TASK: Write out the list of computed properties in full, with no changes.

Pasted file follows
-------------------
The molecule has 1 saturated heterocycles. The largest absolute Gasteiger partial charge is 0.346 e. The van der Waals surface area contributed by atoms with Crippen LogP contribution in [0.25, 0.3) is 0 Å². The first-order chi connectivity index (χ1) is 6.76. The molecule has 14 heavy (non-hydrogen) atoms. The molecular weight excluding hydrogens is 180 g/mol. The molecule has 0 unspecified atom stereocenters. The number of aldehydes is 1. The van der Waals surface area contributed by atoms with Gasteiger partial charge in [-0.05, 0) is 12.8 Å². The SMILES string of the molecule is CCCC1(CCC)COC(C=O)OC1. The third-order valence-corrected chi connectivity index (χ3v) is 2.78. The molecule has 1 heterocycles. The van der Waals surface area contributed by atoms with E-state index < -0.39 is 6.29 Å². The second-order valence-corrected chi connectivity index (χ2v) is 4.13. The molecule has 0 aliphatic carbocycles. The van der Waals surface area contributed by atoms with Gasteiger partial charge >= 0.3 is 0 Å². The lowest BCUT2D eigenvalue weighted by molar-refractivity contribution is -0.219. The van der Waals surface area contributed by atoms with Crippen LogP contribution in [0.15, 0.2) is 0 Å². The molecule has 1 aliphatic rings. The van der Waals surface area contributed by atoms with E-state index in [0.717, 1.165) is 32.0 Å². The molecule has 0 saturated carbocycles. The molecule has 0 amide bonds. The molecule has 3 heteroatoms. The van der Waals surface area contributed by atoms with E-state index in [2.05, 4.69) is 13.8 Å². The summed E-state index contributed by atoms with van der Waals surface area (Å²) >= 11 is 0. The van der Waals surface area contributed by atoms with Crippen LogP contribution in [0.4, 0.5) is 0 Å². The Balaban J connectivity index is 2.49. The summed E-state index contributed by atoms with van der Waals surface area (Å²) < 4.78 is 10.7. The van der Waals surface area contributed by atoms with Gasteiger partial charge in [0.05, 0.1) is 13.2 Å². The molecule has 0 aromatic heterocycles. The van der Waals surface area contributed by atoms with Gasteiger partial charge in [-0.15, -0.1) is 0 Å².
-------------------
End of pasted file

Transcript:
The molecule has 1 saturated heterocycles. The largest absolute Gasteiger partial charge is 0.346 e. The van der Waals surface area contributed by atoms with Crippen LogP contribution in [0.25, 0.3) is 0 Å². The first-order chi connectivity index (χ1) is 6.76. The molecule has 14 heavy (non-hydrogen) atoms. The molecular weight excluding hydrogens is 180 g/mol. The molecule has 0 unspecified atom stereocenters. The number of aldehydes is 1. The van der Waals surface area contributed by atoms with Gasteiger partial charge in [-0.05, 0) is 12.8 Å². The SMILES string of the molecule is CCCC1(CCC)COC(C=O)OC1. The third-order valence-corrected chi connectivity index (χ3v) is 2.78. The molecule has 1 heterocycles. The van der Waals surface area contributed by atoms with E-state index < -0.39 is 6.29 Å². The second-order valence-corrected chi connectivity index (χ2v) is 4.13. The molecule has 0 aliphatic carbocycles. The van der Waals surface area contributed by atoms with Gasteiger partial charge >= 0.3 is 0 Å². The lowest BCUT2D eigenvalue weighted by molar-refractivity contribution is -0.219. The van der Waals surface area contributed by atoms with Crippen LogP contribution in [0.15, 0.2) is 0 Å². The molecule has 1 aliphatic rings. The van der Waals surface area contributed by atoms with E-state index in [0.717, 1.165) is 32.0 Å². The molecule has 0 saturated carbocycles. The molecule has 0 amide bonds. The molecule has 3 heteroatoms. The van der Waals surface area contributed by atoms with E-state index in [2.05, 4.69) is 13.8 Å². The summed E-state index contributed by atoms with van der Waals surface area (Å²) >= 11 is 0. The van der Waals surface area contributed by atoms with Crippen LogP contribution in [0.4, 0.5) is 0 Å². The Balaban J connectivity index is 2.49. The summed E-state index contributed by atoms with van der Waals surface area (Å²) < 4.78 is 10.7. The van der Waals surface area contributed by atoms with Gasteiger partial charge in [0.05, 0.1) is 13.2 Å². The molecule has 0 aromatic heterocycles. The van der Waals surface area contributed by atoms with Gasteiger partial charge in [-0.15, -0.1) is 0 Å².